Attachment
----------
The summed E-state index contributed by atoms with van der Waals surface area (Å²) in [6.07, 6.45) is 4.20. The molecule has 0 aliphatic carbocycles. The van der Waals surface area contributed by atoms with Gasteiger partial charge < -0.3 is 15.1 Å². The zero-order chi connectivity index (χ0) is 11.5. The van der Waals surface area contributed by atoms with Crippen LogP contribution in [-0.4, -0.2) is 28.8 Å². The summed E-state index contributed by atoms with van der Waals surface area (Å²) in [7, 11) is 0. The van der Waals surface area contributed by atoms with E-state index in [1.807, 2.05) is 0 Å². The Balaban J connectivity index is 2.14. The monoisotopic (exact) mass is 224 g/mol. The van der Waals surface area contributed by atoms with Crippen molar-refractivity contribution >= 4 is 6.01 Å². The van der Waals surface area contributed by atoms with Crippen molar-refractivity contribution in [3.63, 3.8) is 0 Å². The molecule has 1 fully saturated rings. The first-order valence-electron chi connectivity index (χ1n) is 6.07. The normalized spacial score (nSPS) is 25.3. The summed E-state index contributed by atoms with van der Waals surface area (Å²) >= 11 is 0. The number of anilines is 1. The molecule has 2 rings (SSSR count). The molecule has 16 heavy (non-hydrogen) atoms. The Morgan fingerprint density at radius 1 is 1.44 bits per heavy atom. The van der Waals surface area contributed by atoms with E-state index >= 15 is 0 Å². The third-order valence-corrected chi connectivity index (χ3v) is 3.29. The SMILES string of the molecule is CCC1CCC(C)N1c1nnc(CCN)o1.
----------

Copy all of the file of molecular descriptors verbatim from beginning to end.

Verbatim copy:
The summed E-state index contributed by atoms with van der Waals surface area (Å²) in [6.07, 6.45) is 4.20. The molecule has 0 aliphatic carbocycles. The van der Waals surface area contributed by atoms with Gasteiger partial charge < -0.3 is 15.1 Å². The zero-order chi connectivity index (χ0) is 11.5. The van der Waals surface area contributed by atoms with Crippen LogP contribution in [-0.4, -0.2) is 28.8 Å². The summed E-state index contributed by atoms with van der Waals surface area (Å²) in [7, 11) is 0. The van der Waals surface area contributed by atoms with E-state index in [1.807, 2.05) is 0 Å². The Balaban J connectivity index is 2.14. The monoisotopic (exact) mass is 224 g/mol. The van der Waals surface area contributed by atoms with Crippen molar-refractivity contribution >= 4 is 6.01 Å². The van der Waals surface area contributed by atoms with Crippen molar-refractivity contribution in [3.63, 3.8) is 0 Å². The molecule has 1 fully saturated rings. The first-order valence-electron chi connectivity index (χ1n) is 6.07. The normalized spacial score (nSPS) is 25.3. The summed E-state index contributed by atoms with van der Waals surface area (Å²) >= 11 is 0. The number of anilines is 1. The molecule has 2 rings (SSSR count). The molecule has 16 heavy (non-hydrogen) atoms. The Morgan fingerprint density at radius 1 is 1.44 bits per heavy atom. The van der Waals surface area contributed by atoms with E-state index >= 15 is 0 Å². The third-order valence-corrected chi connectivity index (χ3v) is 3.29. The SMILES string of the molecule is CCC1CCC(C)N1c1nnc(CCN)o1.